Why is there a need to produce huge theatrical productions with special effects that rival movies? Why is there such a burning desire for each new show on Broadway to be more spectacular than the last one? Why when people are in danger of losing their homes, struggling to buy groceries and living paycheck to paycheck is anyone producing shows that have an average ticket price of over $100? Why did Broadway producers decide the American mantra of ‘bigger is better’ suddenly applied to art? And when did audiences decide they needed helicopters, twelve foot giraffes and explosions as opposed to catchy tunes, great choreography and thrilling performances?
Is Broadway trying to compete with movies by being just like them? Or are they telling us that their average audience member is 10 years old? Or has there been a secret plague and all the playwrights are dead and nobody told us? There has to be some reason for the last decade or so of the Broadway musical. The genre has a tendency to be ‘fluffy’ enough without most of the ‘hit’ shows being about comic books, fairy tales, movies and children’s stories. It used to be that stage musicals were adapted into movies but now the situation is seemingly reversed and it probably won’t be long before Transformers the Musical hits 42cnd Street.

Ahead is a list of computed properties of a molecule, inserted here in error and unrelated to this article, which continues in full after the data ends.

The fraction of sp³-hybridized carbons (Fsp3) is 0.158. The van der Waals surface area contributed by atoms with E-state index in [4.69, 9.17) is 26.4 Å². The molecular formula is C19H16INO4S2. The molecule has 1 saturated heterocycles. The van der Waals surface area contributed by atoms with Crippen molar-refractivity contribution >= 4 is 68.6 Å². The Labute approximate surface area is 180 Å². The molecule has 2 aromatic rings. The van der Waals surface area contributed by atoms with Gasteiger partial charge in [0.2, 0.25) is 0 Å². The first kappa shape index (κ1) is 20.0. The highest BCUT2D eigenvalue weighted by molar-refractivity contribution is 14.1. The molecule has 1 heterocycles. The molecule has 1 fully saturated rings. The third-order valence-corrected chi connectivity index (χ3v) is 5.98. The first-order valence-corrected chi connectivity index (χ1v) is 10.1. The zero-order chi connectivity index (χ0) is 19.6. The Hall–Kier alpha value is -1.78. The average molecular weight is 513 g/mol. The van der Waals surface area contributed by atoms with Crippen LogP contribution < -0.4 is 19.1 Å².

Additionally, this type of huge spectacle production is helping to kill theatre out in the ‘regions’. How can a theatre in Detroit, Seattle or Minnesota hope to produce anything comparable to a $65,000,000 dollar show? Don’t think that’s relevant? Ask a local producer how many times they hear, ‘You should do the Lion King or Shrek’? If this is the featured type of show that Broadway is producing then this is the kind of thing audiences across the country are going to clamor to see and they are going to be disappointed when they don’t get it. They are going to wait and save their money for the National tour only to be disappointed because the producers won’t play Cleveland and Milwaukee. Well, not until the third time around because there’s not enough audience and they can’t charge enough per ticket to make their nut. No regional theatre can keep up with the Joneses if the Joneses are really the Rockefellers. Perhaps, that’s their aim, that you will only be able to see shows of that ‘magnitude’ on Broadway. Unfortunately for the industry it doesn’t work very well that way because unlike the economy, there is a trickle down effect in theatre. Broadway is the top and if nothing trickles down that is actually usable then the patient is going to suffer. So maybe it’s time to pull the plug and turn ON the dark for Spider-Man before its more than the actors that are getting hurt- what do you think?